I am budget driven too. I shop second hand or on sale pretty much entirely. Like Bek, I too am concerned about ethical choices but do not have the budget to base my purchases on this concern. I too am worried about the environmental costs of clothing and agree with Bek about changing attitudes. Now, I don’t want you to think I am writing this as a blatant advert, I just want to put it out there. These reasons (ethical, environmental and financial) formed a large part of my inspiration to start A Plus Market. Shopping second hand not only helps the purse strings but minimises the ethical and environmental costs too.
Well done Bek and Melissa on an interesting and informative post!
Thank you Erin and I think you’re so right. When we can recycle our own clothes as well as the unwanted items of others it just reduces all those impacts. Thanks for sharing. I’ll let the plug slide this time. Haha.
This post is so relevant to me right now it’s spooky! Haha.
I’m needing to do a HUGE wardrobe cleanout, and I’m wanting new items but can’t afford them! I never thought about putting money aside specifically for clothes, I just have a general ‘savings’ account. Thanks for this, I need a kick in the bum to get to sorting out my wardrobe haha 🙂
Good luck with that wardrobe clean out! You’ll feel a million bucks once you work out what you have and where to go from there.
My biggest tip is ‘know your style but don’t be afraid to look for it in unexpected places’. Although I’m not plus size, my rockabilly fashion niche means that a lot of clothing is only available from specialty stores and isn’t exactly cheap. However ‘regular’ stores can sometimes have some great surprises in store! Look around in cheaper places like Big W, Kmart, Valleygirl etc and you’ll be surprised to find some nice pieces for a lot less. Sure I’ll probably still end up spending at least $100 on event and special occasion dresses but for casual, day-to-day spring/summer clothes these stores can sometimes offer more than you think.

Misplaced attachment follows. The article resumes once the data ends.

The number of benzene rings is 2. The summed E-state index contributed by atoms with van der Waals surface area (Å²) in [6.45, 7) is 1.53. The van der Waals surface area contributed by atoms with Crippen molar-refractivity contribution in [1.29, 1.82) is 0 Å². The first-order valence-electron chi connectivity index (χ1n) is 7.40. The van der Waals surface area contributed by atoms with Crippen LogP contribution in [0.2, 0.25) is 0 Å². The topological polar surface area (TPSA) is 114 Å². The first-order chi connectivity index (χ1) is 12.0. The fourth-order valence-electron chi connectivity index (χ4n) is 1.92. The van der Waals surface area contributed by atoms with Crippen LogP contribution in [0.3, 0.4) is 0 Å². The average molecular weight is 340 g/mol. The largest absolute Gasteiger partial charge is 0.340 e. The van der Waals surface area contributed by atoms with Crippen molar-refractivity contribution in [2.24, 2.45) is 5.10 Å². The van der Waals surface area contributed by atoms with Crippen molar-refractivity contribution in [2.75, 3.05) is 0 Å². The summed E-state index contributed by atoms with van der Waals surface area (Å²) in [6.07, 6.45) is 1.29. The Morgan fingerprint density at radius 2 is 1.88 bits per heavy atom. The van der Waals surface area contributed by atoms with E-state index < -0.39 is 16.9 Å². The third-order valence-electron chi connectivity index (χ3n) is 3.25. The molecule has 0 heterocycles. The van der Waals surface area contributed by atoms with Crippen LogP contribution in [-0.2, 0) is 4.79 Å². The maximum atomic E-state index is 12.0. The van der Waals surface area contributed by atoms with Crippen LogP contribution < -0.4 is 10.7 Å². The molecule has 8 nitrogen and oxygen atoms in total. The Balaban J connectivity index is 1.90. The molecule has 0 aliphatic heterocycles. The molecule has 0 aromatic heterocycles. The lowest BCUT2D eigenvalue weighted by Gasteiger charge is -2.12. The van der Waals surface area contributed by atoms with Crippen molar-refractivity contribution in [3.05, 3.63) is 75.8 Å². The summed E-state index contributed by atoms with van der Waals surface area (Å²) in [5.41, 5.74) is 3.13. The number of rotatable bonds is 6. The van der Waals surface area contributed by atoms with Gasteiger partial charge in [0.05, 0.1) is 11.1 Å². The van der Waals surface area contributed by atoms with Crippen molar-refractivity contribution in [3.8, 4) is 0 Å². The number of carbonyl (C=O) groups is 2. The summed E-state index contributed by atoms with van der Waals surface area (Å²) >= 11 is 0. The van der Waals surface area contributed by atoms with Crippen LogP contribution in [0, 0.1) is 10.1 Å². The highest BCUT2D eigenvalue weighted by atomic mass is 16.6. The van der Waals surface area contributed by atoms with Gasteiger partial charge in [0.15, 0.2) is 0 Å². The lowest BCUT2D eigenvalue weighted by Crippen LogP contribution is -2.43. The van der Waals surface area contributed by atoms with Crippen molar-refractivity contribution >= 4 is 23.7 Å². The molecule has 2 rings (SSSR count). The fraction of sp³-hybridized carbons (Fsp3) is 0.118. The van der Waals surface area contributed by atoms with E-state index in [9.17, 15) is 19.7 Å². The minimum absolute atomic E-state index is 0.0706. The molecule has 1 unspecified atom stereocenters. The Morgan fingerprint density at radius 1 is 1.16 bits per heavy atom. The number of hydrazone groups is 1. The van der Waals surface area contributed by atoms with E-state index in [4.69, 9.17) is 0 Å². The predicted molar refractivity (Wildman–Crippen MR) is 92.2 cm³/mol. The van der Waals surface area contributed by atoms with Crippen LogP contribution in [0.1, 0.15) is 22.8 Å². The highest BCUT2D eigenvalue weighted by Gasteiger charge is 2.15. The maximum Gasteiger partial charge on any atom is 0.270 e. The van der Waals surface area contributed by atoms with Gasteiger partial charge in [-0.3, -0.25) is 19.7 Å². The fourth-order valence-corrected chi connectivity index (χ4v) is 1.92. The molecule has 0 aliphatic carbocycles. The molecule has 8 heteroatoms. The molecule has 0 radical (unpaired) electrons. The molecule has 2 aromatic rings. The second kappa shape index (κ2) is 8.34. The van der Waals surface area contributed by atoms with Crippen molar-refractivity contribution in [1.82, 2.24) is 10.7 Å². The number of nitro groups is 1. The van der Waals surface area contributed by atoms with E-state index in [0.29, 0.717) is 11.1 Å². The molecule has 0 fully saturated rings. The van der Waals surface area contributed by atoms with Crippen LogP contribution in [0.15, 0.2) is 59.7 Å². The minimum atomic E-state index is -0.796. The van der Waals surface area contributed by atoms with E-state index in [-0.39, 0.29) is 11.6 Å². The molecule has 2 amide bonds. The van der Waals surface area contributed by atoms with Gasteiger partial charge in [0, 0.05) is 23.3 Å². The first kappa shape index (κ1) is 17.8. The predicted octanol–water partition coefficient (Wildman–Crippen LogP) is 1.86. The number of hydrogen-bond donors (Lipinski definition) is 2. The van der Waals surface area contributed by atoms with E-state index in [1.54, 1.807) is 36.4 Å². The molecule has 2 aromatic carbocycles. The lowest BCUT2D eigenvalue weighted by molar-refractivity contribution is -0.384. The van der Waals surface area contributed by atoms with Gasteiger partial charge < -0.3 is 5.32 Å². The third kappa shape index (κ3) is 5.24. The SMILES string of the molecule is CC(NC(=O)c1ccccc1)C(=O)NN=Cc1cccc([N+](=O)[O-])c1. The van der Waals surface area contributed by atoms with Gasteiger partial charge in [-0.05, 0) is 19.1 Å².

It’s so important to keep your eyes peeled for something that will fit your personal style no matter where you are. Great tip.
Thanks for having me Melissa! I’m looking forward to reading all the comments.
You’re so welcome Bek! Thanks for a great post.
Great tips! I am worried about the ethical clothing issue too, but haven’t been addressing it because I can’t afford to shop at the more expensive places.I hadn’t even got to the point of realising there’s not much in the way of plus-size ethical clothing lines! If anyone hears of any, shout it out!
I’ve been looking into a few brands that openly discuss their manufacturing policy or have signed the accord put in place after the Rana Plaza disaster and plan to bring a list forward sometime soon. Sure a lot of them are self regulated but like I say when you know better, you do better and lord help them if they are ‘faking’ a fairness polcy. That’s got to be bad karma, right?
Great Post – I’m a big fan of getting items (classical or staples) on clearance sales. If you get to know labels, you can usually pick what style and size is right.
I also find that international websites have clearance sales for items coming into season here, so there are good bargains. I buy a couple of times a year from the sales at Evans, for example, as they have shoes and clothes and reasonable post (around 10GBP no matter how much you order). US sites tend to have cheaper clothes, but use couriers instead of mail, and charge postage by weight, driving up the $.
Yes I love that overseas sales line up with our in-season items. Good tip!
I love this Evans tip! I have some of their shoes and they are the best for daily wear etc. I’ll be keeping an eye out for these sales you mentioned and go nuts. 😉
Love Bek’s colourful style, beautiful and inspiring woman x
Thanks Wendygai, that’s a lovely thing to say. 🙂
Absolutely is Wendy!